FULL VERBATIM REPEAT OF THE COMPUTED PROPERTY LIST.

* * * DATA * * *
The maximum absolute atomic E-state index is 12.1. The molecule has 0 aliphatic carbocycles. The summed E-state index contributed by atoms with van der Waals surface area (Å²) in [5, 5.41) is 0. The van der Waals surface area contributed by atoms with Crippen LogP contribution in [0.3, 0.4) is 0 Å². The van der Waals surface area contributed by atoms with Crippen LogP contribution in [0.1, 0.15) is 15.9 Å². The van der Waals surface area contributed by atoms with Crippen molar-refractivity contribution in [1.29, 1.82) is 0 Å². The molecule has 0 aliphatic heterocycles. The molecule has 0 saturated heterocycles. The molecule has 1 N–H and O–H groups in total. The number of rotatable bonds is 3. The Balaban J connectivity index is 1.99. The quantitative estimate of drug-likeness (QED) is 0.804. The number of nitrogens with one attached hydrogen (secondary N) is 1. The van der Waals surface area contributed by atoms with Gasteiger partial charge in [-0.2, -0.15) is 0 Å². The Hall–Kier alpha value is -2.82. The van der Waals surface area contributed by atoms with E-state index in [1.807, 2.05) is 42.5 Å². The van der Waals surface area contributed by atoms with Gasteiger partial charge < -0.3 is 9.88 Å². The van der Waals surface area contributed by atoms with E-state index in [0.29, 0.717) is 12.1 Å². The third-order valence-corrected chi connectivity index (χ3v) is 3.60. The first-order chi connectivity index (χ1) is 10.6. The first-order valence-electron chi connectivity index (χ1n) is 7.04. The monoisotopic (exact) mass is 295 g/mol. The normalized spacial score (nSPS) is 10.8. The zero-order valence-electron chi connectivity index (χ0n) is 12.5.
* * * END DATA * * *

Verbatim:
The maximum absolute atomic E-state index is 12.1. The molecule has 0 aliphatic carbocycles. The summed E-state index contributed by atoms with van der Waals surface area (Å²) in [5, 5.41) is 0. The van der Waals surface area contributed by atoms with Crippen LogP contribution in [0.3, 0.4) is 0 Å². The van der Waals surface area contributed by atoms with Crippen LogP contribution in [0.1, 0.15) is 15.9 Å². The van der Waals surface area contributed by atoms with Crippen molar-refractivity contribution in [1.29, 1.82) is 0 Å². The molecule has 0 aliphatic heterocycles. The molecule has 0 saturated heterocycles. The molecule has 1 N–H and O–H groups in total. The number of rotatable bonds is 3. The Balaban J connectivity index is 1.99. The quantitative estimate of drug-likeness (QED) is 0.804. The number of nitrogens with one attached hydrogen (secondary N) is 1. The van der Waals surface area contributed by atoms with Gasteiger partial charge in [-0.2, -0.15) is 0 Å². The Hall–Kier alpha value is -2.82. The van der Waals surface area contributed by atoms with E-state index in [1.807, 2.05) is 42.5 Å². The van der Waals surface area contributed by atoms with Gasteiger partial charge < -0.3 is 9.88 Å². The van der Waals surface area contributed by atoms with E-state index in [0.29, 0.717) is 12.1 Å². The third-order valence-corrected chi connectivity index (χ3v) is 3.60. The first-order chi connectivity index (χ1) is 10.6. The first-order valence-electron chi connectivity index (χ1n) is 7.04. The monoisotopic (exact) mass is 295 g/mol. The normalized spacial score (nSPS) is 10.8. The zero-order valence-electron chi connectivity index (χ0n) is 12.5.